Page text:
Sexualized Saturdays: Ace’s Top 10 Headcanon Asexual Characters

Asexual flagWell, it’s that horrible, horrible time of year again, when Lady Geek Girl forces all of us here to list our Top 10 fanon and canon pairings, successfully turning our blog and mission of equality into a giant shipping war for a day. This post, however, is not that list. You’ll get that later on today, but in the meantime, let’s talk about asexual characters. Asexuality is not well represented in popular culture, and when it is, it’s not represented very well. Unfortunately, this leaves me with very few characters I can related to sexually. Coming to my rescue, though, are headcanons. Headcanons are hardly the same thing as representation in the source material, but at least they’re something.

So without further ado, here are my Top 10 characters who I think could be asexual.

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Breaking Out Of The Fridge: Subverting Women’s Victimization in Pop Culture

women in refrigerators

My dismembered girlfriend?! That’s an awful surprise!

Several years ago, comics writer Gail Simone introduced the term “women in refrigerators” as a way to describe women in comics who have been hurt or killed as a way to further a man’s pain. Since then, it’s entered the general geek vernacular as a way to describe any woman who ends up dead for manpain’s sake, and while more and more people are likely to call out The Powers That Be for writing women this way, it does remain an often-used trope. The whole premise of Supernatural revolves around two fridged women, Mary Winchester and Sam’s girlfriend Jess, and women regularly are hurt or die to make its leading men sad. (A short list: Anna, Sarah Blake, Pamela, Meg, Amy Pond, Jo, and Ellen, just to start us off.) Barry Allen’s origin story in the upcoming Flash series centers around his mother’s death. Rachel’s death in The Dark Knight was purest fridging, and so were Allison’s death in Teen Wolf, Frigga’s death in Thor: The Dark World, and Spock’s mom Amanda’s death in Star Trek XI.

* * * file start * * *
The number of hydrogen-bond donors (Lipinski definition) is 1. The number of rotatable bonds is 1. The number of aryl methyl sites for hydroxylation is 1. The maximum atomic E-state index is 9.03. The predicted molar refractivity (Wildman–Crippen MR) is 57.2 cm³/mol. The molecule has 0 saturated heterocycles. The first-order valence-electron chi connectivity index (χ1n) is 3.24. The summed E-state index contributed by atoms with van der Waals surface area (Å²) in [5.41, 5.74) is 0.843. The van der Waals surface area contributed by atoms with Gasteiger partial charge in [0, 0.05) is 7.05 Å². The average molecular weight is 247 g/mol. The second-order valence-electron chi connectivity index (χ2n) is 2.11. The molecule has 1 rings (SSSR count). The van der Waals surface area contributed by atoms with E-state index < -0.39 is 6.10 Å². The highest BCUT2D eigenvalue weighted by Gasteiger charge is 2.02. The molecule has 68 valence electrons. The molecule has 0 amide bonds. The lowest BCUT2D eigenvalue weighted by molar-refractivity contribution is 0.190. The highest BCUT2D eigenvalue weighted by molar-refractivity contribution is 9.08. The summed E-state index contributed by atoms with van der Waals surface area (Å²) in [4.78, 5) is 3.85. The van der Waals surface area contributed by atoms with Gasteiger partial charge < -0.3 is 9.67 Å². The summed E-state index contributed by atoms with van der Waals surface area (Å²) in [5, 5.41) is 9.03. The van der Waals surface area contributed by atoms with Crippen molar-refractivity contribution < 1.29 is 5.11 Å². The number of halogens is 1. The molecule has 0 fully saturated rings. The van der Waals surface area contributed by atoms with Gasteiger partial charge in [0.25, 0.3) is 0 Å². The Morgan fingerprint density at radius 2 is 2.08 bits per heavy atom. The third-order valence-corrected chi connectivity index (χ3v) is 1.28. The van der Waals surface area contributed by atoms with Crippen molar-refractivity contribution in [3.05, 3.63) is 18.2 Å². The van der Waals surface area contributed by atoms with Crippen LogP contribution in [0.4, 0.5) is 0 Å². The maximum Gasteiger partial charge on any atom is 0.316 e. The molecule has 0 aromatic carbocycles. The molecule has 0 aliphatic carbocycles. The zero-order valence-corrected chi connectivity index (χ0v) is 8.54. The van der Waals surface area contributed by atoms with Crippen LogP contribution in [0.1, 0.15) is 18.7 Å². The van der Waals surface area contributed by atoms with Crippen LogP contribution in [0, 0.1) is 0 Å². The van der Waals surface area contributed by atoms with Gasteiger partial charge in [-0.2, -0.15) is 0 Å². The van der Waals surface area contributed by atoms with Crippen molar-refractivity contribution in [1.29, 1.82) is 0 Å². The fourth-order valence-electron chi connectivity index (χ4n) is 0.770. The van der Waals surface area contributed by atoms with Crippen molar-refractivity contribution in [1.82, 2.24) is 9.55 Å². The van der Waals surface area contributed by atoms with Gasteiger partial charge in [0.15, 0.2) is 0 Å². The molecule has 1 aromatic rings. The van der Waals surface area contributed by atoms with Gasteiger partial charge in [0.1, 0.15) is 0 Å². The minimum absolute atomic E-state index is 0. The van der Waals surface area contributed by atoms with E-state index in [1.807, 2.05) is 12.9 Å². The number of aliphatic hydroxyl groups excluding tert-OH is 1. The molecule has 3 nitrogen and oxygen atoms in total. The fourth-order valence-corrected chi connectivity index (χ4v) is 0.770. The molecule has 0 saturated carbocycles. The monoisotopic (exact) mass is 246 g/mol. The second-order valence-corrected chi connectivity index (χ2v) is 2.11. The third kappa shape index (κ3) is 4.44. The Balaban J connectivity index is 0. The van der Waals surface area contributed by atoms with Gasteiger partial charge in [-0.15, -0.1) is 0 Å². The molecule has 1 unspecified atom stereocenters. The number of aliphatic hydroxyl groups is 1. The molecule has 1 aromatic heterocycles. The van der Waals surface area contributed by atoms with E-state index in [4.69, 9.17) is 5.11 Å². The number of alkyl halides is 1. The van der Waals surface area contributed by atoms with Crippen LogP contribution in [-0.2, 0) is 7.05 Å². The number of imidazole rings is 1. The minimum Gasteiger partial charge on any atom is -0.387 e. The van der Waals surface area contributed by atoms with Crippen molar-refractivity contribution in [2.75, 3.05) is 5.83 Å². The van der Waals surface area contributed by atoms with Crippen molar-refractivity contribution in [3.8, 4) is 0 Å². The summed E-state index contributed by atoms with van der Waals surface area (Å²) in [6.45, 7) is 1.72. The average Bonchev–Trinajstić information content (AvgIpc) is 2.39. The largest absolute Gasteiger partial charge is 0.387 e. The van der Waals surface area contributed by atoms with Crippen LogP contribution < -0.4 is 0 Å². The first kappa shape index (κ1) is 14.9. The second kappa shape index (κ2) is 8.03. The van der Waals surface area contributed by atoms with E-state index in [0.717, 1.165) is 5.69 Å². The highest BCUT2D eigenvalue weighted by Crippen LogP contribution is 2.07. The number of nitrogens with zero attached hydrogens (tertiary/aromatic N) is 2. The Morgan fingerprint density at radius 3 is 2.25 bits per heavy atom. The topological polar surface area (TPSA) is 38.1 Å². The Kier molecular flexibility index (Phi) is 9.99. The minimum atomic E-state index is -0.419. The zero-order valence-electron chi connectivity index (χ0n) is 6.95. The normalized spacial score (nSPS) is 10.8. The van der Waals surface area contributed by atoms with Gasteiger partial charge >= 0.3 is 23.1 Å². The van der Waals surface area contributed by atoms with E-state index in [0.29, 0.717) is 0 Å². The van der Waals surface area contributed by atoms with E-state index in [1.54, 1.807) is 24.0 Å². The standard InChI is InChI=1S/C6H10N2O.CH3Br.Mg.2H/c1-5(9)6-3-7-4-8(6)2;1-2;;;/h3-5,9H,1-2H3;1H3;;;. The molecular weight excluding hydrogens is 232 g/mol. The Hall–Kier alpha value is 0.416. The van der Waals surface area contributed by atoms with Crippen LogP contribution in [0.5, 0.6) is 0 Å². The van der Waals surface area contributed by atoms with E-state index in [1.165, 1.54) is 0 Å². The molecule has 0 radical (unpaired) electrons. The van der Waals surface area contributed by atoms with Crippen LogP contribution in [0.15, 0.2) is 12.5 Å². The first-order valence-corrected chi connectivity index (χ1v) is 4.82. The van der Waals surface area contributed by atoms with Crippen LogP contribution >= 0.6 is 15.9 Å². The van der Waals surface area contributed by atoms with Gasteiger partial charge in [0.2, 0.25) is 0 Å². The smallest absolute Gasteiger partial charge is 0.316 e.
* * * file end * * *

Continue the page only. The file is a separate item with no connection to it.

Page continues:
The problem with this trope is that it reduces women from people with agency into objects that are acted upon; they go from characters who make choices to tools whose purpose is to make someone else sad or angry or motivated, and that propagates the idea that objectifying women is a legitimate storytelling technique. One interesting thing about this trope, though, is that it’s become so expected that writers have started to use it in a subversive and surprising way.

Spoilers for Arrow Season 2, Elementary Season 1, and How To Train Your Dragon 2 below the jump.

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Web Crush Wednesdays: Mya Gosling

Web Crush Wednesdays—A moment of silence for Blanco, aka Shadowfax, who, much like Chris Hemsworth, galloped his gorgeous, commanding, and impressively white form into our hearts.—

Gentle readers,

It’s been well-established that there’s lot of potential at the intersection of history and webcomics. Just ask Kate Beaton. There’s really no substitute for gentlemen and ladies of state and grandeur being drawn with squiggly lines as they go about changing the course of two-dimensional, three-panel history. To that point, who has been a greater collector of the great personages of history than William Shakespeare? When he wasn’t too busy being a gay man, or any number of women, or having serious jungle fever, or being legion (for apparently he was many), Shakespeare captured giants of history from Julius Caesar to Richard III to Pericles.

As such, that makes his work fertile ground for the sometimes droll, oftentimes hilarious work of one Mya Gosling, the author over at “Good Tickle-Brain”. This title, as Gosling is glad to inform us, is one of Shakespeare’s most delightfully absurd insults. It also serves as a good touchstone for the kind of referential humor she’s wielding in her three panel Shakespeare comics. Take this one for example:


These three-panel plays fill the void in your life where CliffsNotes used to be or where Thug Notes would be if you’d always secretly imagined your literature professor in a do-rag. They’re rarely the sort to make you fall out of your bed from laughter, but they’re at the right intersection of dryness and pith to call loving attention to the many absurdities in both Shakespeare’s work and the history he describes.